Mirage Hardwood

> Home > ABC’s of Hardwood Flooring: Wood species > Hard Maple
ABCs of
Hardwood Flooring
Wood Species
Advantages of
Hardwood Flooring
Floor Types
Recognizing Quality

Hard Maple
> The Colors of Maple

The Look of Maple

Maple has a close grain that gives it a soft, even texture. While the grain is generally straight, it can also appear curly, wavy, or striped. Sometimes there is pronounced color variation when maple is exposed to intense light, although a UV protector applied during the manufacture of flooring limits this variation.

Maple sapwood is generally white with a slight reddish-brown tint: the heartwood is reddish brown and sometimes quite dark.

Maple: A timeless classic!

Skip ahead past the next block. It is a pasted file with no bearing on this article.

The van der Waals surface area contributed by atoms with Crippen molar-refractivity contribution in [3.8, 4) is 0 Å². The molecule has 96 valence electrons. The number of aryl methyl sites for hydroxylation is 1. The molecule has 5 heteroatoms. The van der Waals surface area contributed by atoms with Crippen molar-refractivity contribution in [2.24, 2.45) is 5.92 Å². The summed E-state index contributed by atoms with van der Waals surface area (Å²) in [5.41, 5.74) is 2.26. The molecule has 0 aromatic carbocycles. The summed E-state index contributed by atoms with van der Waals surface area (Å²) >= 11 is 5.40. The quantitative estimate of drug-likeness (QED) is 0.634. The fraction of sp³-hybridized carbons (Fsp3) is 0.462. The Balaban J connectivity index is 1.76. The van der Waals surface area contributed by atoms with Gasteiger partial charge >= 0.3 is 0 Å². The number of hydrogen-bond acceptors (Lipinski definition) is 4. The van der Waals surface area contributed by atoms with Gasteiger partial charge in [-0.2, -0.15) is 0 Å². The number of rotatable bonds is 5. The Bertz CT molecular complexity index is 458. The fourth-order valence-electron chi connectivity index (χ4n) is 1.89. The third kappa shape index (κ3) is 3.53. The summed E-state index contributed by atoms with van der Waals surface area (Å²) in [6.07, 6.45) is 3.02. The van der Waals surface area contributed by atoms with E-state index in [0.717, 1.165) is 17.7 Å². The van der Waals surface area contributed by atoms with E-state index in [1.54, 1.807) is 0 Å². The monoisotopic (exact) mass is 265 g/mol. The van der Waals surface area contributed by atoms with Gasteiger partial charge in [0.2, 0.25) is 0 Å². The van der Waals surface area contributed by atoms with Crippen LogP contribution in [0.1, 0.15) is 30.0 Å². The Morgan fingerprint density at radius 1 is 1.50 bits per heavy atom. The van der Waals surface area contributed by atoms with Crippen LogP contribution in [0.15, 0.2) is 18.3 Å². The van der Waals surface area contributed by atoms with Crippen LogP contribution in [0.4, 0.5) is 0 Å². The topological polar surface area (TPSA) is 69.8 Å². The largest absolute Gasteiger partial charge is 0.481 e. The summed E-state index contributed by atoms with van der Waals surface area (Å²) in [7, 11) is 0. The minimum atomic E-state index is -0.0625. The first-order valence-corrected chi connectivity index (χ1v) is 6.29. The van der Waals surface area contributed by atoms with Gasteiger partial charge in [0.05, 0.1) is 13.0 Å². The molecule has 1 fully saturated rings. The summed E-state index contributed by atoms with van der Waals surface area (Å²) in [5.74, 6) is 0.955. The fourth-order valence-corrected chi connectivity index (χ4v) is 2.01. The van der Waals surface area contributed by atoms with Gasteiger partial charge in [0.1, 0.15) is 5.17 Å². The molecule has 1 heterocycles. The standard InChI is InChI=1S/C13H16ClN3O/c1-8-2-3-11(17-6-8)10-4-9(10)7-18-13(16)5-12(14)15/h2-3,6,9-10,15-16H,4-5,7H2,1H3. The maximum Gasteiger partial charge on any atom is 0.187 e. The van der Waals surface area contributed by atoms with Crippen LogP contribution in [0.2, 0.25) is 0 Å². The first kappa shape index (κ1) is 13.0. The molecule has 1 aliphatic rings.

The Facts on Maple

There are 13 species of maple in North America, 10 of which grow in Canada. Hard Maple is found in the eastern United States and Canada. Maple syrup is produced from the sap. Hard Maple can reach a height of 120 ft. [37 m] and a diameter of 3 ft. [1 m]. In the forest, maples can have a clear trunk, free of branches for up to 60 ft. [18 m].

Hard Maple and Black Maple are hardwoods. Other species, such as Silver and Red Maple are considered softwoods. Some manufacturers offer maple floors without specifying that they are using soft species. These floors are much less impact-resistant.

Marks, scratches, or imperfections are more noticeable because of the close, even grain and pale color. The more open grain of oak and ash hides marks better. A matte finish will help make marks less noticeable.

American Cherry   950
American Walnut 1010
Yellow Birch 1260
Red Oak 1290
White Oak 1360
Hard Maple 1450
Sapele 1500
African Mahogany 1500
Hickory 1820
Tigerwood 2160
Santos Mahogany, Cabreuva 2200
Brazilian Cherry (Jatoba) 2350

Values are given in pounds. The higher the number, the harder the wood.